Migrant Boy Dies In Government Custody In New Mexico Hospital An 8-year-old boy from Guatemala has died in government custody, U.S. Customs and Border Protection says. He is the second child reported to have died while in U.S. custody within a month.
NPR logo

Migrant Boy Dies In Government Custody In New Mexico Hospital

  • Download
  • <iframe src="https://www.npr.org/player/embed/680129689/680129690" width="100%" height="290" frameborder="0" scrolling="no" title="NPR embedded audio player">
  • Transcript
Migrant Boy Dies In Government Custody In New Mexico Hospital

Migrant Boy Dies In Government Custody In New Mexico Hospital

Migrant Boy Dies In Government Custody In New Mexico Hospital

  • Download
  • <iframe src="https://www.npr.org/player/embed/680129689/680129690" width="100%" height="290" frameborder="0" scrolling="no" title="NPR embedded audio player">
  • Transcript

An 8-year-old boy from Guatemala has died in government custody, U.S. Customs and Border Protection says. He is the second child reported to have died while in U.S. custody within a month.

NOEL KING, HOST:

An 8-year-old migrant boy from Guatemala died in U.S. government custody on Monday night. Just a few weeks ago, a 7-year-old girl, also from Guatemala, died also after being apprehended by U.S. Customs and Border Protection. Reporter Monica Ortiz Uribe has been covering the stories of migrants near the southern border, and she's on the line with me now from El Paso.

Good morning, Monica.

MONICA ORTIZ URIBE, BYLINE: Hi, good morning.

KING: So what else do we know about this little Guatemalan boy who died?

ORTIZ URIBE: Well, what we know is what Customs and Border Protection has put out now in a second statement since yesterday, which is that the boy, who was 8 years old, died shortly before midnight on Christmas Day. Earlier, they had said that he died shortly after midnight on Christmas Day. And we know from that statement that he was hospitalized the day before Christmas Eve with a cold, released after given ibuprofen and antibiotics. But he later returned to the hospital after he began vomiting and died there.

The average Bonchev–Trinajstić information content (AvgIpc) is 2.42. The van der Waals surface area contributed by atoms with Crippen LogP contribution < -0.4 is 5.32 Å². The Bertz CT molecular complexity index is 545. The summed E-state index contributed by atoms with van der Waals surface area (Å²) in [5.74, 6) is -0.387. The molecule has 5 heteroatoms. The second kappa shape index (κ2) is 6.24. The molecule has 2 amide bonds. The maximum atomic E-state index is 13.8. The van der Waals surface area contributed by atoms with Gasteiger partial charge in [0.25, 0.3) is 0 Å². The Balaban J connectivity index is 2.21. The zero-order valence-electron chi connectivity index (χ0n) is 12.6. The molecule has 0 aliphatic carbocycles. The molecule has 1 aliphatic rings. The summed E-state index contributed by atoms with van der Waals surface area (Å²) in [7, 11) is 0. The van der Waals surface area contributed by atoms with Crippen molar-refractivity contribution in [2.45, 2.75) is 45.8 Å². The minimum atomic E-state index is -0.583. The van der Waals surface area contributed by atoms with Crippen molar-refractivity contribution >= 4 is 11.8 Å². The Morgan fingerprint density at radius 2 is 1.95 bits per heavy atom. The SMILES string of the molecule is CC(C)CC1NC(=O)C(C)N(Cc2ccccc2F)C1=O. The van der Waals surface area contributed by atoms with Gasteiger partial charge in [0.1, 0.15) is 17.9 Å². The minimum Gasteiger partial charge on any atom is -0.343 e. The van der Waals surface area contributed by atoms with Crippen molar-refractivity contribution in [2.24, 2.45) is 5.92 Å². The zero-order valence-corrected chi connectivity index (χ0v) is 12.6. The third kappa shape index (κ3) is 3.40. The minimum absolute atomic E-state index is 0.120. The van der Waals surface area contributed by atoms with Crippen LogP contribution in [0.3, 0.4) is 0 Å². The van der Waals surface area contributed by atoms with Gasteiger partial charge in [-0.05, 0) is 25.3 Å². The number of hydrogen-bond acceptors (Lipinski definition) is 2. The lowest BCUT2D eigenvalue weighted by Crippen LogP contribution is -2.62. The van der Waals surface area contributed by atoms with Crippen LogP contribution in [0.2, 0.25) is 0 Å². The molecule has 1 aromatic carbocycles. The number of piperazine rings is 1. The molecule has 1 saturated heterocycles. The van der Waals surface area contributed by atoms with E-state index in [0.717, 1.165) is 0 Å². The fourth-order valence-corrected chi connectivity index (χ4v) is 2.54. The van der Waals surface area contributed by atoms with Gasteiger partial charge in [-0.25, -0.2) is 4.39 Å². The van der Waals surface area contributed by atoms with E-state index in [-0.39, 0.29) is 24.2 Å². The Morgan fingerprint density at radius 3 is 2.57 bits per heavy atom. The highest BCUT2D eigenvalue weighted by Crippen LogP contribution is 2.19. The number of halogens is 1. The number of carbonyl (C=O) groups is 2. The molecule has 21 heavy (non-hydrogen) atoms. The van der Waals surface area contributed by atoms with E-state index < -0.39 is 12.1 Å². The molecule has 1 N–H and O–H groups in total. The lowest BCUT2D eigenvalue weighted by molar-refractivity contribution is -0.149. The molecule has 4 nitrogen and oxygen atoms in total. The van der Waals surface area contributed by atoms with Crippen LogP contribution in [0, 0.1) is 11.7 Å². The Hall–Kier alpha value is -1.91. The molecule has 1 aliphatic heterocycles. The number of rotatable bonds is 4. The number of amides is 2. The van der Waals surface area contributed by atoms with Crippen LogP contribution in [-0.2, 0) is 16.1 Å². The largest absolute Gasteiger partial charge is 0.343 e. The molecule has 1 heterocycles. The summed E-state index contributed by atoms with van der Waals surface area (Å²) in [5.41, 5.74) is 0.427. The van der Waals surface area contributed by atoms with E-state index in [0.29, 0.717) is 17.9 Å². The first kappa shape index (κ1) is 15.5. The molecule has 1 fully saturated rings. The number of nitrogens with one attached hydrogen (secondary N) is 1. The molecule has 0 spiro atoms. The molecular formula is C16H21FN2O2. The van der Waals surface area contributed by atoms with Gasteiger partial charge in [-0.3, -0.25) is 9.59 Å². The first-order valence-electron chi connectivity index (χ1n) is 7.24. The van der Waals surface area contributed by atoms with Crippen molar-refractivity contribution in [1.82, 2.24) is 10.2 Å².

My colleague here in El Paso, who reports for The Washington Post, found out that the boy was held at a Border Patrol checkpoint a hundred miles north of El Paso, due to overcrowding at the facilities here. And these are checkpoints - they're small stations that travelers pass on the highway as they move away from the border, and they're not the kind of facilities equipped for long-term stays. CBP has also said that it's considering a, quote, "surge in medical assistance" for children in their custody and that they may seek help from other agencies like the Coast Guard, FEMA and Health and Human Services.

KING: That sounds like an acknowledgment that this tragedy needs to be addressed. I understand you've been in El Paso talking with families who've just been released from custody. But they were released without warning. So the local volunteers who would typically help them were caught unaware. What is the scene down there? What have people been telling you?

ORTIZ URIBE: Sure. I talked with some of these migrants, most of them Central American families, in a park a block away from the Greyhound station in downtown El Paso. They had just been released from ICE, Immigration and Customs Enforcement, custody. So that experience was front and center in their mind. I spoke with one Guatemalan mother. Her name was Kenya Hernandez (ph), and she teared up describing that experience.

KENYA HERNANDEZ: (Speaking Spanish).

ORTIZ URIBE: She says they stayed on a filthy floor and didn't get enough to eat or drink. Others told me they were in a windowless, crowded room where they couldn't tell whether it was day or night. I saw children still holding the paper-thin blankets that look like tinfoil given to them by the authorities. Some had no shoes. One boy was feverish and had to be picked up by an ambulance. Now, imagine 400 people in this state. I recall a mother who was holding her infant child and looking up at a volunteer and asking - estamos libre? - which means, are we free?

KING: A lot down there seems like it needs to be worked out.

Reporter Monica Ortiz Uribe, thank you so much for following this for us.

ORTIZ URIBE: You're welcome.

Copyright © 2018 NPR. All rights reserved. Visit our website terms of use and permissions pages at www.npr.org for further information.

NPR transcripts are created on a rush deadline by Verb8tm, Inc., an NPR contractor, and produced using a proprietary transcription process developed with NPR. This text may not be in its final form and may be updated or revised in the future. Accuracy and availability may vary. The authoritative record of NPR’s programming is the audio record.